Development

MUASA boss threatens strike over staff salaries as universities reopen

Following the recent directive by President Museveni lifting lockdown on schools, Makerere University Vice Chancellor, Prof. Barnabas Nawangwe instructed staff to report back to their respective duty stations with immediate effect, as the University plans to reopen on 3rd October 2020, after more than six months of closure.

However, as public universities prepare to resume business, the Chairperson of the Forum for Academic Staff in Public Universities (FASPU), Dr. Deus Kamunyu Muhwezi, who also heads Makerere University Academic Staff Association (MUASA), has warned that with the reopening of academic institutions, their expectation is that government will deliver on its promise to enhance remuneration for lecturers in public universities.

“We are sure, in the circumstances government would have an alternative for us because, they cannot possibly think we will keep quiet,” Kamunyu said.

The MUASA head says that staff negotiations with government fell flat with the outbreak of COVID-19 and the subsequent lockdown pronouncement on lockdown, something he now says they will navigate and see to it that government meets its part of bargain to the teaching staff.

“Our staff who were not properly enhanced as pro rata would have demanded are waiting for an answer, which answer lies with government.”

He hinted at trouble should government renege on its pledge in this matter.

“I hope government knows this was a solid commitment from The Fountain of Honour, which we also take very seriously, and that may threaten harmony, undermine easy reopening of the Universities and push us to unfair situations,” Kamunyu agitated.

Although government recently enhanced salary for professors in public universities to Shs 15m per month as initially agreed in 2014, Kamunyu revealed that majority of university staff remain dissatisfied by the decision to up only the professors’ pay in contravention of an agreement to increase staff compensation across the board. 

“We had informed government that if they go ahead to deviate from the mode of operation originally agreed, then we would lay down our tools. That decision is still there!” Kamunyu cautioned.

Only about 300 out of over 2,900 academic staff employed by public universities are professors, with majority being Assistant Lecturers, Lecturers or Senior Lecturers. 

The decision to enhance only professors’ pay has been interpreted by some as an attempt to ring fence these positions for a few individuals at a time when universities are allegedly stalling on staff promotion.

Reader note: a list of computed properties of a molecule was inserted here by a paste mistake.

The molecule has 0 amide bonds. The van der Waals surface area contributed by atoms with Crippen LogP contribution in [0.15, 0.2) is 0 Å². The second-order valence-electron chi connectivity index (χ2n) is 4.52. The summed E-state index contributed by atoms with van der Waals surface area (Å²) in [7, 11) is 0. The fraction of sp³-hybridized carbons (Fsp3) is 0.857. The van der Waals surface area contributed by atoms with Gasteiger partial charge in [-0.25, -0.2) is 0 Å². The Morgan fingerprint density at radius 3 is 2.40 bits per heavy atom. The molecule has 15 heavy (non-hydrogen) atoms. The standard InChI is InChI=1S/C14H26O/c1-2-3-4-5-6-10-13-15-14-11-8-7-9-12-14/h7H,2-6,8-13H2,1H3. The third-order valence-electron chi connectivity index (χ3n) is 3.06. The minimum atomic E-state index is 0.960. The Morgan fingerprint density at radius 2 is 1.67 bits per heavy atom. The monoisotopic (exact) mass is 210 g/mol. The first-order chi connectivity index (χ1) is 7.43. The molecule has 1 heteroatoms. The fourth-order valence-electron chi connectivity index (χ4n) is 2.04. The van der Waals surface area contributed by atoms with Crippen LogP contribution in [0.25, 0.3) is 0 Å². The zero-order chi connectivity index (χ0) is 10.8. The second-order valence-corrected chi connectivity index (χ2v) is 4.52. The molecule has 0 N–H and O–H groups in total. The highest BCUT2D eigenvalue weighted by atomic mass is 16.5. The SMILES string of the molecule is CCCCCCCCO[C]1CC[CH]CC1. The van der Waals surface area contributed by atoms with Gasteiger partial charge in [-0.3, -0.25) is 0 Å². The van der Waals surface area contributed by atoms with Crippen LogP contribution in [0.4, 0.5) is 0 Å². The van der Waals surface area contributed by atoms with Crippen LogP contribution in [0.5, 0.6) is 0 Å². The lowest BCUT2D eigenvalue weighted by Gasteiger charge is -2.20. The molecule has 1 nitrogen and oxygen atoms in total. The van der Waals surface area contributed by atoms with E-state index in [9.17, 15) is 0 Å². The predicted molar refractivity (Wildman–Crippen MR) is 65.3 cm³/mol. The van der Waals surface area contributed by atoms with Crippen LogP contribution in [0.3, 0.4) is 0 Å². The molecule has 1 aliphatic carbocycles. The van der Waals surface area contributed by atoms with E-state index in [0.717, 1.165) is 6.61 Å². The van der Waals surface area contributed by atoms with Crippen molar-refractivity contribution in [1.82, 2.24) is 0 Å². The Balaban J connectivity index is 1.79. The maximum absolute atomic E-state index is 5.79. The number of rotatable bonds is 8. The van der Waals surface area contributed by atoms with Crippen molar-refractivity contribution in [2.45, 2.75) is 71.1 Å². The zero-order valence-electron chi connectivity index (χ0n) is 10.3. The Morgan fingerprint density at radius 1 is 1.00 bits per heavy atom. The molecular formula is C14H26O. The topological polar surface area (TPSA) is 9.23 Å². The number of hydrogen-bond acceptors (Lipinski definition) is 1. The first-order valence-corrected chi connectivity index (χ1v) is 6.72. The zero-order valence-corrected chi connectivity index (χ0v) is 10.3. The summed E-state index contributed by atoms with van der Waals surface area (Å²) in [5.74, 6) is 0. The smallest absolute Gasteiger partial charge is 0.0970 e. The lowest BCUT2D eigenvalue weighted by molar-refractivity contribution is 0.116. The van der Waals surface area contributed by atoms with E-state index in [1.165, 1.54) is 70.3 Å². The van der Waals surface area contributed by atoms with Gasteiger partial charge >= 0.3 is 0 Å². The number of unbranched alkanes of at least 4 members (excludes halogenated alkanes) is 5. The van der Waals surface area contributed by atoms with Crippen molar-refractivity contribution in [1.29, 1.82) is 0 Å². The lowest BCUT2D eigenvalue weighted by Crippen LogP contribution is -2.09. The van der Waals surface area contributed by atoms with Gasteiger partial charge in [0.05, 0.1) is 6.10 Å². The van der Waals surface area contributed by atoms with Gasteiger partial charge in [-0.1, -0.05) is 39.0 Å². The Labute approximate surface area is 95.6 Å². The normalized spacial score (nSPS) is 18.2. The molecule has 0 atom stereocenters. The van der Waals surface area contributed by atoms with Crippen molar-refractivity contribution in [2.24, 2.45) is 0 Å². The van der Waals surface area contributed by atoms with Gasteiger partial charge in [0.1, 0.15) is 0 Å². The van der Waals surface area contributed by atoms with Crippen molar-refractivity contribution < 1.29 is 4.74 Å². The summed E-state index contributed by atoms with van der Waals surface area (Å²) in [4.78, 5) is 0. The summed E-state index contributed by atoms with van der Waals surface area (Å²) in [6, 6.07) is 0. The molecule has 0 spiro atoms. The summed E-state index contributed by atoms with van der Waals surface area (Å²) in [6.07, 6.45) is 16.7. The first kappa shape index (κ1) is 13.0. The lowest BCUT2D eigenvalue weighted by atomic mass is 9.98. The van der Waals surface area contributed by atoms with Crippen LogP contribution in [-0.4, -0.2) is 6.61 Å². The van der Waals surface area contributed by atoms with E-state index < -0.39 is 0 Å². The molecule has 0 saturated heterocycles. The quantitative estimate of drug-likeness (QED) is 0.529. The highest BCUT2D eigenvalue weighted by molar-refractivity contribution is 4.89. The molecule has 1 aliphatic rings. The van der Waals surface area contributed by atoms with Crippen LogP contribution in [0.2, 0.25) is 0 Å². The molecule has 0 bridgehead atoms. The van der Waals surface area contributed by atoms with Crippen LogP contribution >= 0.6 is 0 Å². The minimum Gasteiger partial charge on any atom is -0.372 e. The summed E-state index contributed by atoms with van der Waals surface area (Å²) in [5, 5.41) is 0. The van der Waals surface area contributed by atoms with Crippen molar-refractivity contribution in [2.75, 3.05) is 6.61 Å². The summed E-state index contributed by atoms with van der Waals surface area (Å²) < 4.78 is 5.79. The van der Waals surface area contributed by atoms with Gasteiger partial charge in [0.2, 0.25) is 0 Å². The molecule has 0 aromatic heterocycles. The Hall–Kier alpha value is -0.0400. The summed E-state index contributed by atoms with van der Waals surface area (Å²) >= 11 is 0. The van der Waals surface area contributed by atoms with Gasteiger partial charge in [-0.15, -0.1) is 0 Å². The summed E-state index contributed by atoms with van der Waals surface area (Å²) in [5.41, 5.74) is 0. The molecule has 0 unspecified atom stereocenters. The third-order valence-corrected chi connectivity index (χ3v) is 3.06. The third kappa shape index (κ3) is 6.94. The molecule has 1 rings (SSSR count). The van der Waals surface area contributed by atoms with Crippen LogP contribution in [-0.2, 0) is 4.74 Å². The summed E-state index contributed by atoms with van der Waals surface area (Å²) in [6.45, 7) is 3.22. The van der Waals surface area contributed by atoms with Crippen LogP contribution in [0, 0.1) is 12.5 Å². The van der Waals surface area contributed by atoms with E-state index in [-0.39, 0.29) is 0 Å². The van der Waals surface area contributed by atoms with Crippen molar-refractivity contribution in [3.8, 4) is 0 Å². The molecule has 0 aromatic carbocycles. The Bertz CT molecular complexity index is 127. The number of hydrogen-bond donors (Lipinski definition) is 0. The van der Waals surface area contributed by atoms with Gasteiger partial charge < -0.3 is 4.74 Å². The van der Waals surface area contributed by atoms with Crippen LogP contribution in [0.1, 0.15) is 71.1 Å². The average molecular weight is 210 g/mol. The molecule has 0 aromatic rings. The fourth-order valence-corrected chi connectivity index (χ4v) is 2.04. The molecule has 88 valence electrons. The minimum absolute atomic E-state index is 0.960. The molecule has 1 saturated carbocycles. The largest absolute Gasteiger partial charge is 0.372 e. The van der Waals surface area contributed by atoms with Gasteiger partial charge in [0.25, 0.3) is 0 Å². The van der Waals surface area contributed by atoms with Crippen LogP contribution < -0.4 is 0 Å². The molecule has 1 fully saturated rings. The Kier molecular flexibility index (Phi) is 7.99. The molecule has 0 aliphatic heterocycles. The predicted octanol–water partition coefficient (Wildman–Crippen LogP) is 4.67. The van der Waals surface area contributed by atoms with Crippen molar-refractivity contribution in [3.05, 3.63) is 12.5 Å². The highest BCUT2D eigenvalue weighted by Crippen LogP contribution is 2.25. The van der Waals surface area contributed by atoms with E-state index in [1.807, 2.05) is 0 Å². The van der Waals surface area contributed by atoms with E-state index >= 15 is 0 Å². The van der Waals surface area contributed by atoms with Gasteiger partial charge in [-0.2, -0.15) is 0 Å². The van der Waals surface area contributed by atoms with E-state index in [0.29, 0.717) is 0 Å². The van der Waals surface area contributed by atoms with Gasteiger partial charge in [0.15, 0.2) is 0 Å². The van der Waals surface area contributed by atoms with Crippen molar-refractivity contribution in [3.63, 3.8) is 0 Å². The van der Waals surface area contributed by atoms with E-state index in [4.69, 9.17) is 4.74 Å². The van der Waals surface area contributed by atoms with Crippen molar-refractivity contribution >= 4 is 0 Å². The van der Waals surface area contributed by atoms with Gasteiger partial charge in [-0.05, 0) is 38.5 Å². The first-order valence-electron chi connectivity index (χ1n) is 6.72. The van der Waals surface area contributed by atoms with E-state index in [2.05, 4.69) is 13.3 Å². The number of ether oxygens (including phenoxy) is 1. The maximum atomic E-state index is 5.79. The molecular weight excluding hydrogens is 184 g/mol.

Also, with Senior Lecturers now earning about Shs 9m, four shy of the promised Shs 13m, the move has entrenched disharmony among university staff.

COVID-19 impact

Kamunyu also pointed out the impact COVID-19 has had on staff performance and social welfare. 

“Our wellbeing extends to social support. There are some things we do to keep moving which are inherent in our culture that have also been discontinued. Our institutions are not very well positioned to offer necessary social support to staff and students,” he explained.

For Filbert Baguma, the Secretary General of Uganda National Teachers Union (UNATU), the absence of necessary psycho-social support by Government to teachers, students and parents drastic affected by lockdown of schools is expected to devastate the teaching-learning process.

“Parents, teachers and learners currently have psychological torture: learners are worried about their future, the parents have failed to manage children at home and teachers, some of whom had their last salary in February, don’t know when they will get back to class,” Baguma said.

In its plan to reopen school, government has allowed finalists and students in candidate classes to return in October, while the fate of the other students remains unclear. In his last address, the President indicated that these could resume in January next year.

Both Kamunyu and Baguma maintain that the ongoing disruption of schools due to COVID-19 underscores the need for government and academic institutions to plan for such crises and build ICT infrastructure to support distance learning.

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